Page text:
Nov. 10 (Bloomberg) -- Leading asset-management firms are asking the U.S. Securities and Exchange Commission to use a light touch when tightening rules for how mutual and exchange- traded funds use derivatives.
In letters to the SEC this week, firms including BlackRock Inc., Vanguard Group Inc. and State Street Corp. argued that derivatives have a role to play in managing large asset portfolios.
“Any set of mechanical rules cannot take account of the diversity of derivatives and the multiplicity of ways they may be used by portfolio managers,” BlackRock managing directors Joanne Medero and Ira Shapiro said in a Nov. 4 letter to the SEC. “Used appropriately, derivatives can be effective tools in seeking to achieve returns and control risks in funds.”
SEC commissioners approved a first step toward rulemaking known as a “concept release” on Aug. 31, posing questions about funds’ leverage, diversification and valuation of holdings in derivatives. The agency is weighing whether it should intervene to ensure fund managers are properly gauging risk and could move to impose rules limiting leverage and concentration. The public comment period on the release closed this week.
The SEC, which oversees mutual funds under the Investment Company Act of 1940, stopped approving applications for new exchange-traded funds that make significant use of derivatives in March 2010, pending a review of the practice.
“A relatively small investment in a derivative instrument can expose a fund to a potentially substantial gain or loss --or outsized exposure to an individual counterparty,” SEC Chairman Mary Schapiro said on Aug. 31.
The U.S. mutual-fund industry held $11 trillion in net assets in September, with another $952 billion in exchange- traded funds, according to the Investment Company Institute, a Washington-based trade association.
The SEC’s regulation of mutual funds’ use of derivatives is based on a 1979 agency release that didn’t specifically mention derivatives. That release was followed by a regulatory framework based on no-action letters and staff interpretations instead of new rules.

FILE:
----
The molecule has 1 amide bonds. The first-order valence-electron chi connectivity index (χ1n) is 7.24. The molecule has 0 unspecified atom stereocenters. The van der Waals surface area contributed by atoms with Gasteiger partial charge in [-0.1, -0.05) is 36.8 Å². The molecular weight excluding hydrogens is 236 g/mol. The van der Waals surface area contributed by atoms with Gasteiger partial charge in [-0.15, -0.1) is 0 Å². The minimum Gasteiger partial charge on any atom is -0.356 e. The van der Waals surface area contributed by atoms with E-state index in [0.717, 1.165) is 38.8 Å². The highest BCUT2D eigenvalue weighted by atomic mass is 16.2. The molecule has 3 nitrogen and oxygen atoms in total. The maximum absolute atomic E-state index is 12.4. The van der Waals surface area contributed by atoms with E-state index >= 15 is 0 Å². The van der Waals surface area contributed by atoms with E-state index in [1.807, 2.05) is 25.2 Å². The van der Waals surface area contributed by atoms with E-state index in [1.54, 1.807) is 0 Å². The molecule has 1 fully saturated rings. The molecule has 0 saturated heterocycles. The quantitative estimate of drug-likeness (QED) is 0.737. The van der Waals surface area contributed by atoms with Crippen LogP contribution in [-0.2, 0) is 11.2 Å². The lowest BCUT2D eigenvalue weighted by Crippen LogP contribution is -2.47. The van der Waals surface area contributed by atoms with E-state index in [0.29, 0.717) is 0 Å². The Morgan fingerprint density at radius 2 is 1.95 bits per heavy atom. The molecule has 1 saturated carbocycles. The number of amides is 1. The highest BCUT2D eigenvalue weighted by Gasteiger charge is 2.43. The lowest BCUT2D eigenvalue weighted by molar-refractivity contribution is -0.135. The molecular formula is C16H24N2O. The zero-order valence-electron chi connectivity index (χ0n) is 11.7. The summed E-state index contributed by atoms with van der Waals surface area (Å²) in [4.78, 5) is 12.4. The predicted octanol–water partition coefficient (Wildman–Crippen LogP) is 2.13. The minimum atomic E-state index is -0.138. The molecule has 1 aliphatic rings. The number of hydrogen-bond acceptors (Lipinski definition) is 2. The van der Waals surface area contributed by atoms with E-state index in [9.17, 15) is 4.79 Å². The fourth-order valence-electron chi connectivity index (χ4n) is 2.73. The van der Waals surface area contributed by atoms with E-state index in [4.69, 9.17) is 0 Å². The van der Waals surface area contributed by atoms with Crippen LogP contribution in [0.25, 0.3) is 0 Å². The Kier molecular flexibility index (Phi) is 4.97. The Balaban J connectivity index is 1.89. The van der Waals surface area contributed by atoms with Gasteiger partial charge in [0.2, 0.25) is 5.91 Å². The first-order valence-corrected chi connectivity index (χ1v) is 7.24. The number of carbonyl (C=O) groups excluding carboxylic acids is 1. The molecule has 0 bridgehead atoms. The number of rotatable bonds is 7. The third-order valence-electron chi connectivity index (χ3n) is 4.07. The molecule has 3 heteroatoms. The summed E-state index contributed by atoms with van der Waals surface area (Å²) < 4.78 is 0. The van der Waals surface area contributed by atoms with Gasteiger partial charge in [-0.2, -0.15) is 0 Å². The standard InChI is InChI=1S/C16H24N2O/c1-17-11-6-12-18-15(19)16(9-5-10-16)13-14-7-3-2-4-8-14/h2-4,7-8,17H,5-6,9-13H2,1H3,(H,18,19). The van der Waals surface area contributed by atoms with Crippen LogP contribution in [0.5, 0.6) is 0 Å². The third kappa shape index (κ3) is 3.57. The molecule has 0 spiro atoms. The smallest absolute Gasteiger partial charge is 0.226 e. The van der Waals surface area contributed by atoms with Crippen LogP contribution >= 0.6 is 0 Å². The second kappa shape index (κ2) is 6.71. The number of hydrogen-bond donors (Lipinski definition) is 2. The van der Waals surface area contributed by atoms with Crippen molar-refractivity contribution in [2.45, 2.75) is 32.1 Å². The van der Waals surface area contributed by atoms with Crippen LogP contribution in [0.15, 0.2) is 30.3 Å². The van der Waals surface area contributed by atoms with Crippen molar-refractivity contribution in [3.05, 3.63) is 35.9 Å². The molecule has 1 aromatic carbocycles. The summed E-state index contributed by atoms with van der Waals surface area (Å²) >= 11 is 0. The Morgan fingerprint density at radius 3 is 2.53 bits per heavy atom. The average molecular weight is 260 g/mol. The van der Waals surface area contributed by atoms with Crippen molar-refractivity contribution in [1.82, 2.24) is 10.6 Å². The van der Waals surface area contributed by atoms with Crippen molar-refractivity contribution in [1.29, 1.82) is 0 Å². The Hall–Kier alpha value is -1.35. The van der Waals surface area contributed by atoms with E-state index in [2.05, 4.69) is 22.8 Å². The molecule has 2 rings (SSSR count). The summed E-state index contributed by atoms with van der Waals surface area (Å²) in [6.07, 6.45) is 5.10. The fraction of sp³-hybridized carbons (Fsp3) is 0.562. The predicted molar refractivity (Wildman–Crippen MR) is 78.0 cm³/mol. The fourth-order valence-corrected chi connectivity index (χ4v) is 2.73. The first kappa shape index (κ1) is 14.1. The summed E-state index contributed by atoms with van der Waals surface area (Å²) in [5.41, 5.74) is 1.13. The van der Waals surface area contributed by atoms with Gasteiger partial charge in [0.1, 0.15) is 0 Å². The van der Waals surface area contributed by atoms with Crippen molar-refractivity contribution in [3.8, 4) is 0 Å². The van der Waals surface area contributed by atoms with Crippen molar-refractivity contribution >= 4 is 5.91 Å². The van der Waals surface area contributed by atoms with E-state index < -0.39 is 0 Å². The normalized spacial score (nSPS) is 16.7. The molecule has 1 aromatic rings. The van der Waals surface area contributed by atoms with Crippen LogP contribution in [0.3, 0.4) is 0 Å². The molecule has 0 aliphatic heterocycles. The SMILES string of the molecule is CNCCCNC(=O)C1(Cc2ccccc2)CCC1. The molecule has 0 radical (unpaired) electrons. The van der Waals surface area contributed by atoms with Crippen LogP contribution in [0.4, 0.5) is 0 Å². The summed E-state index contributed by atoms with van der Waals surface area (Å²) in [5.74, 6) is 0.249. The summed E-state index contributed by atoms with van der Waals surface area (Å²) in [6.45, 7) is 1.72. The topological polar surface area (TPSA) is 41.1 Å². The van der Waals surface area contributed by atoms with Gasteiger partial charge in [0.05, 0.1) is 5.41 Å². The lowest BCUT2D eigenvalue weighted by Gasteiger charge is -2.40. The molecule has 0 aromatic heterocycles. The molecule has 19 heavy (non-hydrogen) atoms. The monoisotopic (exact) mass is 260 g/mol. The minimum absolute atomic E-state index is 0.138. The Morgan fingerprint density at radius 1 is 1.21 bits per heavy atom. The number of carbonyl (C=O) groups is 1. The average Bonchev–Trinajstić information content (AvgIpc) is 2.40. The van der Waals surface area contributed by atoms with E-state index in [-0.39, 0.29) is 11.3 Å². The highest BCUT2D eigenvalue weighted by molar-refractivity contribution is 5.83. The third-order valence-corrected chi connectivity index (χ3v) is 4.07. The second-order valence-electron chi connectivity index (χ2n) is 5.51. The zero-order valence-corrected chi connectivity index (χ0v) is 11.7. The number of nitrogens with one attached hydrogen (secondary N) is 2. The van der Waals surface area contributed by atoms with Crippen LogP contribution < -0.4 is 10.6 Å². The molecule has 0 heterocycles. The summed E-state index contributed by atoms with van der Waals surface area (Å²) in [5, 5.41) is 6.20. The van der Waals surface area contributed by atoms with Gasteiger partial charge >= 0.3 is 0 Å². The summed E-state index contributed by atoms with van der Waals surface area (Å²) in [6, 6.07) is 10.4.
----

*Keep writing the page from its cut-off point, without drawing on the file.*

In its letter, Vanguard -- which runs more than 170 mutual funds with about $1.5 trillion in assets -- asked the SEC to resume considering applications for ETFs that seek to use derivatives. The letter, signed by Gus Sauter, Vanguard’s chief investment officer, and John Hollyer, the head of risk management, said new swaps rules under the Dodd-Frank Act “are likely to significantly reduce risk in swaps markets and should mitigate SEC concerns around fund swap investments.”
Vanguard and other companies asked the SEC to consider a flexible, principles-based system to regulating the instruments’ use in funds.
BlackRock, which manages more than $900 billion in hundreds of mutual funds and ETFs, said a “risk-based approach” is appropriate for deciding how much liquidity should be set aside against derivatives’ liability.
ETFs that don’t track an index should not “be prohibited from using derivatives in ways that are appropriate for their underlying strategies, disclosed to investors and commonly used by open-ended mutual funds,” the letter said.
Specialist managers of mutual funds, such as AQR Capital Management LLC, said they worry that tight restrictions could push them out of the arena completely.
Brendan R. Kalb, AQR’s general counsel, said in a letter to the SEC that “imposing regulations in a way that makes funds like ours impossible to offer, shrinks investment options to the detriment of mutual fund shareholders.” Greenwich, Connecticut- based AQR, which has $38.5 billion under management, launched the first of its nine mutual funds in 2009, relying on derivatives to mimic strategies practiced by the hedge fund firm.
Many of the companies responding to the concept release expressed particular concern about ETF rules.
“Provided ETFs offer sufficient transparency, their investment in derivatives should not raise any additional concerns,” said Phillip S. Gillespie, executive vice president and general counsel of Boston-based State Street’s investment- management arm, which advises funds with more than $175 billion in ETF assets.
Securities exchange operator NYSE Euronext said in an SEC letter, signed by Senior Vice President Janet McGinness, that “given the uniform regulatory framework, we believe that the inclusion of derivatives in ETFs do not raise unique investor protection concerns.”
John Nester, an SEC spokesman, said agency staff is analyzing the comments. He declined to speculate on when the regulator may push new rules.
--Editors: Maura Reynolds, Dan Reichl
-0- Nov/11/2011 14:15 GMT
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